When referring to Charlie Daniels, are we talking about the real Charlie Daniels or the imposter who assumed his name, declared himself "born again"and ruined all his lyrics for Jesus?
posted by EatTheWeak at 8:57 AM on June 14, 2007


(Then there's all the people who actually work on working people and poverty issues who don't care if they're "liberal" or "progressive." And who Taibbi doesn't mention.)
posted by ClaudiaCenter at 8:58 AM on June 14, 2007


When referring to Charlie Daniels, are we talking about the real Charlie Daniels or the imposter who assumed his name, declared himself "born again"and ruined all his lyrics for Jesus?

The one who wrote 'Uneasy Rider' and 'Trudy.'
posted by jonmc at 8:59 AM on June 14, 2007


Well, George_Spiggott, as usual everyone around here nitpicks instead of walking away with the message that's intended. This is why Metafilter provides lots of entertainment.

Regardless what periodical his writings appear in, the message should be clear: the liberal movement hasn't moved much beyond its 1960s roots.

What he's writing about *is* mainstream because he's writing about what large swaths of America think of "liberals" today: as educated, wealthy, college elitists who like to preach to everyone else. The fact that so many in this discussion are trying to refute that issue demonstrates to me that the progressive/liberal movement is incapable of moving forward.

One of the great coups of the Reagan years and into the 1990s was that the Republican Party successfully pulled in the mainstream and gained support, financial and otherwise, from 'average Americans'. The Democrats, meanwhile, somehow managed to reinforce the belief that they are the party of the wealthy Coastal elites who are going to tell the mid-section of the country how to live.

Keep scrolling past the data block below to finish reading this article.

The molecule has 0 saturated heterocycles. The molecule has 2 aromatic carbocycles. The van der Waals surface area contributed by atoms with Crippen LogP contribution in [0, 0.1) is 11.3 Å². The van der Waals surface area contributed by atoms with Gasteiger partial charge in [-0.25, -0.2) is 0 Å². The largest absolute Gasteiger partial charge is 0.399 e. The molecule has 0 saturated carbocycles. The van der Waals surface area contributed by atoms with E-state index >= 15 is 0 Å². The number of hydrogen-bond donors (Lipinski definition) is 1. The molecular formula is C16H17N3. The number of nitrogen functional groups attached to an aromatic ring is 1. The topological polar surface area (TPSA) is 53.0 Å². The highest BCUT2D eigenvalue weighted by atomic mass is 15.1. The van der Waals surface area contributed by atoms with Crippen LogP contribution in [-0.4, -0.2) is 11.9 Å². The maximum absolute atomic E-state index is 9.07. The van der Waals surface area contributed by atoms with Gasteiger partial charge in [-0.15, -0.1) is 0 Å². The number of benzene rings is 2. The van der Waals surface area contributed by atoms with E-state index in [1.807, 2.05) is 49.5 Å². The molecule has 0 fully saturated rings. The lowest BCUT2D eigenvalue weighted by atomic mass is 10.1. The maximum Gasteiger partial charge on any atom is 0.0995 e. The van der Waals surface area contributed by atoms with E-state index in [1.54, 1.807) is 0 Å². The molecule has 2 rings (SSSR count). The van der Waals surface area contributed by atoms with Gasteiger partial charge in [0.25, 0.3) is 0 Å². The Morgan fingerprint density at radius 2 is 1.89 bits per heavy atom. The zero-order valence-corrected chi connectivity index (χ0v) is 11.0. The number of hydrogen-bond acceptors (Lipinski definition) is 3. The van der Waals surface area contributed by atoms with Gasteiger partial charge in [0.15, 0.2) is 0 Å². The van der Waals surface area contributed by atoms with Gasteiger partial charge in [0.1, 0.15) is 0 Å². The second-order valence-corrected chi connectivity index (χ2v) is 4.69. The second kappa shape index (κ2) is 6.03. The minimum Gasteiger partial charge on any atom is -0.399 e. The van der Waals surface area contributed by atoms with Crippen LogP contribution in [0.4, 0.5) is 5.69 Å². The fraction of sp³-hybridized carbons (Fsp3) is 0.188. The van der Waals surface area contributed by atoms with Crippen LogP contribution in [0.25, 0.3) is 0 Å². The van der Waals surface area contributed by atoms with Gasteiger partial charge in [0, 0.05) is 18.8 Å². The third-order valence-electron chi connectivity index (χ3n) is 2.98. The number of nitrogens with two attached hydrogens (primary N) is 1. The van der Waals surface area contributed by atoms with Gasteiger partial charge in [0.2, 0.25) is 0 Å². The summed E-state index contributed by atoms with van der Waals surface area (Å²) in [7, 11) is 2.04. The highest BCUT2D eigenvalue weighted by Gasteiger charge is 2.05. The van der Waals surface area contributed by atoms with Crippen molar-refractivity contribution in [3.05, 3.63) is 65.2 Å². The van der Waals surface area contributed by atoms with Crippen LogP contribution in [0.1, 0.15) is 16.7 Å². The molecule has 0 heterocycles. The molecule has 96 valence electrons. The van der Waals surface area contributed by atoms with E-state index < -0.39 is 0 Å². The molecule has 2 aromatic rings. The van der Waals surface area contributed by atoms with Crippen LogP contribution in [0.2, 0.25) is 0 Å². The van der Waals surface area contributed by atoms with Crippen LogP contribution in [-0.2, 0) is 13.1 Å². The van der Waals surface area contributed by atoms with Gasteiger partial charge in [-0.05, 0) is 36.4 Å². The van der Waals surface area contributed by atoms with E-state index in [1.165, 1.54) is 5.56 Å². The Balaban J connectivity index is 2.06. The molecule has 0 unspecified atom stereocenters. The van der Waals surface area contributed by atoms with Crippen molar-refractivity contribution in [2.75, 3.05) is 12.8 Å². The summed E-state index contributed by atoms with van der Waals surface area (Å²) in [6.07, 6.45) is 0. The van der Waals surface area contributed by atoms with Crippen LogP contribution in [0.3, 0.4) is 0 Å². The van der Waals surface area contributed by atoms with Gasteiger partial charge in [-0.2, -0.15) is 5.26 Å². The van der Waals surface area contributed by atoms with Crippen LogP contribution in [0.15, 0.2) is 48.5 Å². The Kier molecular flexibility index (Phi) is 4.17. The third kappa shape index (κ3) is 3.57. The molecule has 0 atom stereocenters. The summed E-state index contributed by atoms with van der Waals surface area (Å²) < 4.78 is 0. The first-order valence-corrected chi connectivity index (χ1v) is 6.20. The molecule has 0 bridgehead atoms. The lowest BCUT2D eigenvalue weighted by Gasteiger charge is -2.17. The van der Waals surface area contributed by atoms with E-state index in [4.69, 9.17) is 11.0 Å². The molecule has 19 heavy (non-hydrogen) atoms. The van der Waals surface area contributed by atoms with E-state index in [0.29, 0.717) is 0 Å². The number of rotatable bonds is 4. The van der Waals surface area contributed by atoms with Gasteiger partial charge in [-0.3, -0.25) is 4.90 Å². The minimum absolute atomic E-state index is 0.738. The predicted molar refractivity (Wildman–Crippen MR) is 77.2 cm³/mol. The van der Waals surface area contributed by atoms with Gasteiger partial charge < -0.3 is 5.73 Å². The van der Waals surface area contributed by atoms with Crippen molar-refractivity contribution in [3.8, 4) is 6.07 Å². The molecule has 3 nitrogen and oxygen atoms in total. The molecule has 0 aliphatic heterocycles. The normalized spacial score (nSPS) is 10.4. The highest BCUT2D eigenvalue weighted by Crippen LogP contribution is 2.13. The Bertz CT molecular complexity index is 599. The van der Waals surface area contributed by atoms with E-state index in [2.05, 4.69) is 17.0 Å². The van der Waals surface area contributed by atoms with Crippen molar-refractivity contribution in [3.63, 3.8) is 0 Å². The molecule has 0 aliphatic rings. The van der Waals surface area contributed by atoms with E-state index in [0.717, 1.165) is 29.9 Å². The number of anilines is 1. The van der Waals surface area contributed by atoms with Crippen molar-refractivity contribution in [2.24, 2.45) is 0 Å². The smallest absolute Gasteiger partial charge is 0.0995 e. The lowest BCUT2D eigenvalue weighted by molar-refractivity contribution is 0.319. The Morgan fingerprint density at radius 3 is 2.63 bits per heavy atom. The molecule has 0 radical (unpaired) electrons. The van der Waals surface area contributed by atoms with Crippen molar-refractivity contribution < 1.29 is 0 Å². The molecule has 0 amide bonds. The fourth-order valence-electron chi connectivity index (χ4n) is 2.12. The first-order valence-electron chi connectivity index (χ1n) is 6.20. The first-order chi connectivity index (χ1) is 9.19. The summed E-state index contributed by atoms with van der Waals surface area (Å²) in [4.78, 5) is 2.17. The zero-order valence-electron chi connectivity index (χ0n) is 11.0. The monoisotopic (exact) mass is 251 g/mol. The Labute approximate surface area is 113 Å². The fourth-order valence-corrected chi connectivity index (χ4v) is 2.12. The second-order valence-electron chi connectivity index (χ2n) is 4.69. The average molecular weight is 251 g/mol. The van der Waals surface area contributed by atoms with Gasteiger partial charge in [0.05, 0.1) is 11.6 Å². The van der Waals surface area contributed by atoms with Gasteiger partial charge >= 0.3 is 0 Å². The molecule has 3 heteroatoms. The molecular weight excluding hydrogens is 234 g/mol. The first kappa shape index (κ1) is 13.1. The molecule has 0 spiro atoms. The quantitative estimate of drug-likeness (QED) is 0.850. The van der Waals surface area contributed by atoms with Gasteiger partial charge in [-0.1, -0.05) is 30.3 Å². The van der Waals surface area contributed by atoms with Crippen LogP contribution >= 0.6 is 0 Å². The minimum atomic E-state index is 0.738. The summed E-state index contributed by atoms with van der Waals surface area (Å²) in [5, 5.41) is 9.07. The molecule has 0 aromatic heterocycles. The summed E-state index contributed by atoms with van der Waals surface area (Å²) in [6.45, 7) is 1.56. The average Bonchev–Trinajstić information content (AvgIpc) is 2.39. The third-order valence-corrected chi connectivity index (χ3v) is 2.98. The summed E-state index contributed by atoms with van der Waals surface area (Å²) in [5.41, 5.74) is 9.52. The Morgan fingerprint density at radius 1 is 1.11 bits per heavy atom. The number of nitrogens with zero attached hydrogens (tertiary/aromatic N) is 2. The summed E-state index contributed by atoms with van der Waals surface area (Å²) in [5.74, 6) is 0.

I'm painting broad strokes here because for better or worse, this is the picture that has been made of the liberals/progressives in this country. If you want to get beyond that, you've got to change your message and bring more people in.

But please, let us continue the snarks and ignore the message.
posted by tgrundke at 9:03 AM on June 14, 2007 [1 favorite]


I love Taibbi, and I especially love the outrage he inspires in people who take things too seriously. But this is outrageous:

I’ll stay a liberal till the end of time. But between you and me, between all of us on that side of things, liberalism needs to be fixed.

THERE'S NO NEED TO BRING CIRCUMCISION INTO THIS!
posted by languagehat at 9:05 AM on June 14, 2007 [1 favorite]


So, liberals are those people who have an average annual income of $71,000, wear Che t-shirts and attend protests on stilts?

This is some insightful stuff!
posted by bonecrusher at 9:05 AM on June 14, 2007 [2 favorites]


At long last, someone is willing to stand up against the left and mock them with a series of unsupported assumptions! May a thousand flowers bloom from this, may a hundred million right wing blogs form simply to gleefully link to the article! Finally someone has the guts to parade every simpering, nancying, mincing, twittering, latte drinking stereotype of liberals in an exercise in pure dimissiveness, so that this country can get back its God given destiny of being beer swilling bullies who don't know the specific date that 9/11 occurred, don't know the religion of the attackers, but know we're doing good work in Iraq.
posted by Astro Zombie at 9:06 AM on June 14, 2007 [2 favorites]


Gratuitous, corresponding media-filter:

Adam Curtis' latest, 'The Trap:What Happened to Our Dreams of Freedom'.
Part 1
Part 2
Part 3
The central thesis here is that the central premise of 'Freedom' has been abstracted and co-opted by the corpo-tocracy – in Curtis' specific study, Britain's Conservative Party after a percieved failure of the (Liberal, Labor-dominatd) Public Service-class.

The Right single-handedly decided that the 'Public Good' was a myth and replaced many of those public servants with members of the Contractor-class that we see running rampant in DC these days under the (misguided) conviction that self-interested employees will do a better job than New Deal-type public servants.